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Signs of Undiagnosed Autism in Adults

June 7, 2024

As the world at large is learning more about ASD, many adults are starting to recognize the possibility they have undiagnosed autism. While ASD is often associated with childhood, many individuals go through life without a formal diagnosis, independently navigating the complexities of undiagnosed autism in adults.

I’ve considered the possibility of having undiagnosed autism, especially since my sons are diagnosed. My wife sees similarities in my habits. A doctor suggested testing, but I prioritized my children’s support for now. If you’re like me, this article may help you discover the many complexities of undiagnosed autism in adults.

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Do you have an adult child with undiagnosed autism?

Many adults with undiagnosed autism typically fall into the category of high-functioning autism. Although some don’t favor this term in the autistic community, it accurately describes adults who weren’t diagnosed as children.

As our understanding of autism signs evolves, so do efforts to diagnose adults and children. Many adults went undiagnosed because their cases didn’t align with the known symptoms of their time.

Many adults who may suspect they are autistic and haven’t been diagnosed may not know exactly what to do next. Seeking guidance and understanding the range of emotions, from relief to shame, is crucial during this process.

Signs of undiagnosed autism in adults

There are several symptoms of undiagnosed autism in adult women and men. These signs cover social, sensory, communication, and behavioral aspects. Showing these signs doesn’t guarantee an autism diagnosis, but they serve as a starting point for consideration.

Social signs

One social sign is that the person may begin acting like the people they are socializing with. If their friend is bubbly and loud, they may become bubbly and loud. If the friend is sarcastic and humorous, that person may begin acting sarcastic and humorous.

Mimicking is one of many common signs of autism, and that can certainly be true for undiagnosed adults on the autism spectrum. If my wife is correct about me being on the spectrum but undiagnosed, I can certainly attest to this.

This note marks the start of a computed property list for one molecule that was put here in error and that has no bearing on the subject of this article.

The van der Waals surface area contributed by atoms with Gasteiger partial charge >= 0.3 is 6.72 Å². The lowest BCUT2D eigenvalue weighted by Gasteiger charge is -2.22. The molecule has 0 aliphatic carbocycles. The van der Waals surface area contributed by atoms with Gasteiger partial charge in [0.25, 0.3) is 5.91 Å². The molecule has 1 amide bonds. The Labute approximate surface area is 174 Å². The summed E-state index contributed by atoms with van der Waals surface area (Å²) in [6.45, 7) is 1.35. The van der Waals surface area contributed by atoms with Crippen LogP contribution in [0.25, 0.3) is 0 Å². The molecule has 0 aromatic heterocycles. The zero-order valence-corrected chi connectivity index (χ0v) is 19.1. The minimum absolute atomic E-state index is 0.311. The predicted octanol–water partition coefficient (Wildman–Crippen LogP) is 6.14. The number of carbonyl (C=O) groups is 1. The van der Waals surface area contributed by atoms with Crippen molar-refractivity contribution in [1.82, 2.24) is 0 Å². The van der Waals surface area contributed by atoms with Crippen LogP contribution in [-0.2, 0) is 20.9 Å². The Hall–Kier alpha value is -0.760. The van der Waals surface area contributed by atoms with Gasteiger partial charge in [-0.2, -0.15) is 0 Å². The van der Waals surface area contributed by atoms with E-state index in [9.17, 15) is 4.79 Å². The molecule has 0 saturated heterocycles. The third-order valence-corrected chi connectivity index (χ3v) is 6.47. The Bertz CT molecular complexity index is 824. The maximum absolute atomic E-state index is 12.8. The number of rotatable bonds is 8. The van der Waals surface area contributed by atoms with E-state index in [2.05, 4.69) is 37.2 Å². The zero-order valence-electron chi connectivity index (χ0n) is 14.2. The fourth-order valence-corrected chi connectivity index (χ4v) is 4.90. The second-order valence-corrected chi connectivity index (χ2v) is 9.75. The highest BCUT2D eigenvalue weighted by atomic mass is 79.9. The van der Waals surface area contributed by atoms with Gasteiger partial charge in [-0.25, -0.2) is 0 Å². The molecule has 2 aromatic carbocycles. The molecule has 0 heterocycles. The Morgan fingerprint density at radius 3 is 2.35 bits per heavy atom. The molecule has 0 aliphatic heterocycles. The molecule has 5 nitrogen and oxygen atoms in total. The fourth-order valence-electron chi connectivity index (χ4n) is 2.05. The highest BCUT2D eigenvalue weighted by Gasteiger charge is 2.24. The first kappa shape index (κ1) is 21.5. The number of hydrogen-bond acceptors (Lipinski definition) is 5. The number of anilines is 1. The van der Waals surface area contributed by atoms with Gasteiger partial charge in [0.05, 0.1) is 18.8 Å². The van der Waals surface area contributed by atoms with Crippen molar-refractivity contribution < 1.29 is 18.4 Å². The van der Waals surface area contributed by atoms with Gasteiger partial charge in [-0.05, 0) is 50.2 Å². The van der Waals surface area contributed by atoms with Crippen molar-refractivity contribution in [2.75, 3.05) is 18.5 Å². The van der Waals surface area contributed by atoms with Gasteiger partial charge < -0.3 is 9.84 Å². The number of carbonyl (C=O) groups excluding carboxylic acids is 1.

I’m more talkative around my more talkative friends. I’m more sarcastic around my more sarcastic friends. I certainly mimic the friends who surround me.

Autistic adults often exhibit rigid behavior, seen in preferences like organizing items in a specific way, similar to obsessive-compulsive disorder. For instance, I arrange my books and movies alphabetically and feel uneasy if things are moved.

Repetitive behavior is another social sign in adults with undiagnosed autism, ranging from simple habits to more complex routines. This can be observed in characters like Sheldon Cooper in The Big Bang Theory, highlighting the discomfort caused by deviation from their routines.

Sensory signs

There are loads of sensory signs that may be connected to any of the five primary senses. For example, autistic adults may be picky eaters or only want to visit certain restaurants. 

Those who crave touch may want deep squeezes or hugs, while others may not like touch. One of my autistic children loves deep-pressure hugs. It’s soothing for him.

As an adult who has questioned if I have undiagnosed autism spectrum disorder, I don’t like tight clothing. I hate the way it feels on my skin. I often buy shirts that are too big or too big because I prefer the looser fit.

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Communication signs

Autistic adults, especially those without an official diagnosis, may have communication difficulties, especially with eye contact and body language.

Some may not like to look others in the eye for too long. In contrast, other people may want to look into the eyes of the people around them constantly.

Autistic adults also may not understand how their body language can contribute to troubles with social interaction. Autistic people can have trouble reading social cues and often struggle with communication skills.

Adults on the autism spectrum may also prefer written communication to oral communication. That’s because it’s easier for them to understand a text or email than a face-to-face conversation or a phone call.

Behavioral signs

Autistic adults may also have plenty of behavioral patterns that are easier to recognize now. Many will fidget in some way.